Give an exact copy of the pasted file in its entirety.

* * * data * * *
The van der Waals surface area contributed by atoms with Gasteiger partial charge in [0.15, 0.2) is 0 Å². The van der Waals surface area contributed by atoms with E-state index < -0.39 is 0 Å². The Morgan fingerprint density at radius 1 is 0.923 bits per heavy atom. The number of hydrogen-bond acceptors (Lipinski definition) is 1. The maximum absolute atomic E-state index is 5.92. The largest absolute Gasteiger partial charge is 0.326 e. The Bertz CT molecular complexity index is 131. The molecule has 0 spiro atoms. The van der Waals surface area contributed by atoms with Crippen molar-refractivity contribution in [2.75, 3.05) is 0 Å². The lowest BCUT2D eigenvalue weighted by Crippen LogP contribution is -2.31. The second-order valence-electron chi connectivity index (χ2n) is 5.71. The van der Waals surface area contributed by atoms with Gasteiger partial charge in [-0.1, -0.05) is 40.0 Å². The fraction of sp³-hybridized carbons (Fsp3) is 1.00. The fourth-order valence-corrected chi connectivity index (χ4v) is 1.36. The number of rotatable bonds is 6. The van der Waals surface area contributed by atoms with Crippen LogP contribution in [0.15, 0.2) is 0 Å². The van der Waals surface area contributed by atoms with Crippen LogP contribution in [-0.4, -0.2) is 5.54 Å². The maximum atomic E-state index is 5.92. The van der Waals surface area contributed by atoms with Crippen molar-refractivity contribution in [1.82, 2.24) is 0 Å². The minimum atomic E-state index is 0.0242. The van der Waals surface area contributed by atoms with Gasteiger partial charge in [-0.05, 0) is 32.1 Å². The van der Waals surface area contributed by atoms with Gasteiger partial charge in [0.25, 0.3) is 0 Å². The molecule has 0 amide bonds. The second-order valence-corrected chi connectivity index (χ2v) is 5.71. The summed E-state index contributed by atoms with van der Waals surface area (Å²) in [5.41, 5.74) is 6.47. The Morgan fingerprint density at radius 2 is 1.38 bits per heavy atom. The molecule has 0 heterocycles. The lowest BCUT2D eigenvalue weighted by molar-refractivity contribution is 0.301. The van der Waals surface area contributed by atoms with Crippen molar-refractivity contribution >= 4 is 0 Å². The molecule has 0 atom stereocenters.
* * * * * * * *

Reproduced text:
The van der Waals surface area contributed by atoms with Gasteiger partial charge in [0.15, 0.2) is 0 Å². The van der Waals surface area contributed by atoms with E-state index < -0.39 is 0 Å². The Morgan fingerprint density at radius 1 is 0.923 bits per heavy atom. The number of hydrogen-bond acceptors (Lipinski definition) is 1. The maximum absolute atomic E-state index is 5.92. The largest absolute Gasteiger partial charge is 0.326 e. The Bertz CT molecular complexity index is 131. The molecule has 0 spiro atoms. The van der Waals surface area contributed by atoms with Crippen molar-refractivity contribution in [2.75, 3.05) is 0 Å². The lowest BCUT2D eigenvalue weighted by Crippen LogP contribution is -2.31. The second-order valence-electron chi connectivity index (χ2n) is 5.71. The van der Waals surface area contributed by atoms with Gasteiger partial charge in [-0.1, -0.05) is 40.0 Å². The fraction of sp³-hybridized carbons (Fsp3) is 1.00. The fourth-order valence-corrected chi connectivity index (χ4v) is 1.36. The number of rotatable bonds is 6. The van der Waals surface area contributed by atoms with Crippen LogP contribution in [0.15, 0.2) is 0 Å². The van der Waals surface area contributed by atoms with Crippen LogP contribution in [-0.4, -0.2) is 5.54 Å². The maximum atomic E-state index is 5.92. The van der Waals surface area contributed by atoms with Crippen molar-refractivity contribution in [1.82, 2.24) is 0 Å². The minimum atomic E-state index is 0.0242. The van der Waals surface area contributed by atoms with Gasteiger partial charge in [-0.05, 0) is 32.1 Å². The van der Waals surface area contributed by atoms with Gasteiger partial charge in [0.25, 0.3) is 0 Å². The molecule has 0 amide bonds. The second-order valence-corrected chi connectivity index (χ2v) is 5.71. The summed E-state index contributed by atoms with van der Waals surface area (Å²) in [5.41, 5.74) is 6.47. The Morgan fingerprint density at radius 2 is 1.38 bits per heavy atom. The molecule has 0 heterocycles. The lowest BCUT2D eigenvalue weighted by molar-refractivity contribution is 0.301. The van der Waals surface area contributed by atoms with Crippen molar-refractivity contribution >= 4 is 0 Å². The molecule has 0 atom stereocenters.